While I usually recommend novels to you, and try at least to choose books that have obvious moral and political significance, today I want to mention a delightful little memoir that may have the effect of sending you back to music, may even send you back to Paris. The name of the book is The Piano Shop On The Left Bank, and the author is Thad Carhart. Mr. Carhart is an American living in Paris, and shortly before he wrote this book, he dared to become a freelance writer, although I think most of his writing has been non-fiction more or less technical writing. He tells us in this book that he found himself more and more interested by a little shop he passed on his daily walk from taking his children to school. While the shop seemed to have equipment in the window having to do with pianos and piano-tuning, his brief visits inside discovered no pianos and rather obvious attempts to get him quickly out of the shop. Finally, because of his persistence and because the shop was about to change hands, he was invited to the back rooms, absolutely filled up with pianos of all sorts and all ages. Thus begins for Carhart a renewed passion for music, for piano, and for the close intimacy of French neighborhoods.

If you have ever played an instrument or been at all serious about vocal music, I think you would very much appreciate this book, and it may very well rekindle for you a passion to make music of your own. I have had a thirty year love affair with pianos, so I was bound to find this book very interesting. Quite honestly, I learned more about pianos from this little memoir than I had ever learned from my reading or my passionate journeys into piano stores. Carhart not only returns to piano, but also learns about music theory and about what goes wrong with most music lessons and most music teachers. I said above that habits we pick up regarding reading, habits we think are rooted in discipline and healthy senses of duty, often have the effect of destroying our love of reading. I think this is even truer of the study of music. Carhart points out that in his early music training, everything was geared towards recitals, and all students treated as if they were aspiring to be professional musicians. Carhart (like so many of us) feared and hated recitals, though from the first he loved the experience of sitting down at the piano to make sounds for himself. As he returns to the piano and also has the opportunity to select how his own children will be introduced to music, he discovers (at least in France) that there are teachers whose goal is not to produce professional musicians, but to launch children into a life of making music for themselves, training their ears and their hands not so they can perform for others, but so they sustain and cultivate their own love of music. I found myself excited by his discoveries, and I am already finding that several internal blocks I had to making progress with music-making are eroding. I think I know now what to look for in a piano teacher, and that it is not so much their excellence as musicians that counts, but their attention to teaching and to their students. I also have a new sense of what it means to train one's ear, as well as all the wrong things to say to children as they begin to make sounds.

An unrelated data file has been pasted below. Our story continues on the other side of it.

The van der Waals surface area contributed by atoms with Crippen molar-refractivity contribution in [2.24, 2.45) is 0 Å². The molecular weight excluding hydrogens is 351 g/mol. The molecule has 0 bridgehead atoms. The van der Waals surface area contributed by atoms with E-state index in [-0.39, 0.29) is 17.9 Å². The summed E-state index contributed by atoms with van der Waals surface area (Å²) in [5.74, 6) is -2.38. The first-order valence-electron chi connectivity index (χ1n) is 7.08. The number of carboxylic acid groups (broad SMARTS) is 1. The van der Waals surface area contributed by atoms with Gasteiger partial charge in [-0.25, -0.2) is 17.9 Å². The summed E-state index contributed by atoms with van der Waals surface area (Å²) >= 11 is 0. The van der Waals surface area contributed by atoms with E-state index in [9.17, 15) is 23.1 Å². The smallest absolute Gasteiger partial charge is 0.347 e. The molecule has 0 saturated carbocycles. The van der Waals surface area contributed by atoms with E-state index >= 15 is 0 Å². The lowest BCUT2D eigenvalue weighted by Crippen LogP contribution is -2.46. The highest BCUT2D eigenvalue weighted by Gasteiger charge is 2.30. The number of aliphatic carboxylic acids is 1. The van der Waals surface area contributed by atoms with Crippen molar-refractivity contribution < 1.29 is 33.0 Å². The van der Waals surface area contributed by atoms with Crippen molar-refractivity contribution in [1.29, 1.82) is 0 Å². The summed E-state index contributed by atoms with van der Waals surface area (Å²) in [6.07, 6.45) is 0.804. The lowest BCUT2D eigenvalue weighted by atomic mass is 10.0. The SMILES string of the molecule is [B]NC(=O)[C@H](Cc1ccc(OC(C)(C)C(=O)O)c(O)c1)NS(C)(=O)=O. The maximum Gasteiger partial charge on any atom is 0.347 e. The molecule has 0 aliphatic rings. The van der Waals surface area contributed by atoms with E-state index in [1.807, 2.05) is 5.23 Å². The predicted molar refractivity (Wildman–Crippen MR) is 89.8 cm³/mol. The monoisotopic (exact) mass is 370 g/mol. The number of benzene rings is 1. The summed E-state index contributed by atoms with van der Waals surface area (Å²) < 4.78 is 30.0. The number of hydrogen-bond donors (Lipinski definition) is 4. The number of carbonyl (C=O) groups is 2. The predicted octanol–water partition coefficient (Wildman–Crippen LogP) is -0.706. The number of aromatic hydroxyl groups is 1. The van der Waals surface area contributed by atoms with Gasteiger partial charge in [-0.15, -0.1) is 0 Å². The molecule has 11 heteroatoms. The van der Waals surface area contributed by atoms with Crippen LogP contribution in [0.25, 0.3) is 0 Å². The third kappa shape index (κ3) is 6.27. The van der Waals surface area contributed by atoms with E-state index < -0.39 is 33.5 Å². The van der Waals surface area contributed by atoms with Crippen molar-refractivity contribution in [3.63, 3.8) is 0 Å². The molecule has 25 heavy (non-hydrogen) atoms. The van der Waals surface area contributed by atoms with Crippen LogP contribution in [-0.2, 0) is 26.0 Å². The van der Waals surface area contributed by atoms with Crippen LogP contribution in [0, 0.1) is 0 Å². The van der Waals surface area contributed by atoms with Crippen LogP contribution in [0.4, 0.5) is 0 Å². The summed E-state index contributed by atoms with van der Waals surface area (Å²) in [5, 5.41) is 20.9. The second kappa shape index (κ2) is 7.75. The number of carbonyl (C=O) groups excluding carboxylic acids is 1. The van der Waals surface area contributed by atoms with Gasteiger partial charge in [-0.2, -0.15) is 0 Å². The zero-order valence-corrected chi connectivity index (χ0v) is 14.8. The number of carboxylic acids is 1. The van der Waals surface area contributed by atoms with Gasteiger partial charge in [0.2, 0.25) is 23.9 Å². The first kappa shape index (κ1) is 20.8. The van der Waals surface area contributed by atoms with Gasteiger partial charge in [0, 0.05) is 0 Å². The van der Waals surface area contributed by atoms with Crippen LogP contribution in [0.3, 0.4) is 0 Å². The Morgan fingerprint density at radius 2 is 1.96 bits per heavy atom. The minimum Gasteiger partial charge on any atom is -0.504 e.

While there is nothing profound of a political nature in this book, there is more about human psychology than one might expect, and a love of Paris and of a different way of living day to day than most of us have ever experienced. I loved this book, and I think the writing is smooth and clear and presented with an intellectual and musical humility that is refreshing. Oh, and it's also short, perfect for a long weekend or a few passionate evenings of reading.